Perhaps none of their records captures the blend of exquisitely mannered vocalizing and an empathetic and complementary instrumental backing as the 1984 album Treasure (though others might argue, persuasively, that 1991's Heaven or Las Vegas is just as skillfully executed.)  After a Gothic debut album, Garlands (1982) that hinted at what was to come and a sophomore effort, Head Over Heels (1983) that was a significant improvement, Treasure was a huge leap forward in the band's development.  The album was recorded in August and September and released very quickly on 1 November 1984.

From the first track, "Ivo", named for the owner of the band's groundbreaking label, 4AD, the lushness of Guthrie's arrangement and the sweeping vocals of Fraser are totally in sync.  What distinguishes the instrumentation from the earlier records was its greater diversity.  While critics and even Guthrie himself often downplayed his guitar skills, "Ivo" reveals him to be quite capable of executing a solid solo.  Excellent as this song is, the followup, "Lorelei", provides a grand scale of power through both Guthrie's playing and Fraser's singing that is a highlight of the record.  There are jazz-like, choral, medieval (something reminiscent of Dead Can Dance--perhaps), ambient and other sounds that make each track stand out from the others and breathe more life into the pieces.  The closer, "Donimo," does what a final track should--it leaves a memorable impression ending on powerful instrumental flourishes while Fraser's vocals soar to the heights after being understated for much of the song.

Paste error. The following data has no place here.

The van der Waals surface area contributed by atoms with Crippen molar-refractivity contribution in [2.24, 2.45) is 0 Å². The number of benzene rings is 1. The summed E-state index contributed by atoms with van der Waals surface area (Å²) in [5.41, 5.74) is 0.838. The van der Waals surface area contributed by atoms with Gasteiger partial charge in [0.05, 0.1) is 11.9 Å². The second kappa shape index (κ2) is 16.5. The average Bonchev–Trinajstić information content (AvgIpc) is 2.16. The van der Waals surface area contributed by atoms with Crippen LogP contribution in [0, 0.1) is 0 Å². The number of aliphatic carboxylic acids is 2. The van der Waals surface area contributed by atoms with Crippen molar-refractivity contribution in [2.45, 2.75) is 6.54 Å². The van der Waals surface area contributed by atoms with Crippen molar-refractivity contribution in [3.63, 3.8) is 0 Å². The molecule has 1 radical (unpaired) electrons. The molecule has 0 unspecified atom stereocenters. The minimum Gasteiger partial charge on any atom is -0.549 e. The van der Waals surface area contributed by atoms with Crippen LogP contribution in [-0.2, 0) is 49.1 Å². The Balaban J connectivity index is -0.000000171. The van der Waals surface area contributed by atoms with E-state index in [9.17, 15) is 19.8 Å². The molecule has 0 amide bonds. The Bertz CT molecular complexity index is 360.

But, the biggest difference between Treasure and its predecessors is the presence of bassist Simon Raymonde.  He keeps the unearthly flights of fancy grounded and establishes rhythm without showiness, playing just the notes that are needed.  In any band, the guitarist and vocalist get the lion's share of the attention and, while the band was aided here by drum machines, drummers are often right behind.  The odd man or woman out, inevitably, is the bassist, but an excellent one is a steady anchor and Raymonde fits the bill perfectly.

Treasure is generally acclaimed as the Cocteau Twins' best record and it is hard to argue against that sentiment.  The band did go on to make many fine records up until their disbanding in the late 1990s.  Though there was a reunion planned for the Coachella music festival a few years back, Fraser opted out not long after the announcement is made and there is no reason to assume a reunion is possible.  More recordings by this amazing band will be featured here in the future.

Cocteau Twins:  Treasure (4AD, 1984)

1.  Ivo
2.  Lorelei
3.  Beatrix
4.  Persephone
5.  Pandora (for Cindy)
6.  Amelia
7.  Aloysius
8.  Cicely
9.  Otterley
10.  Donimo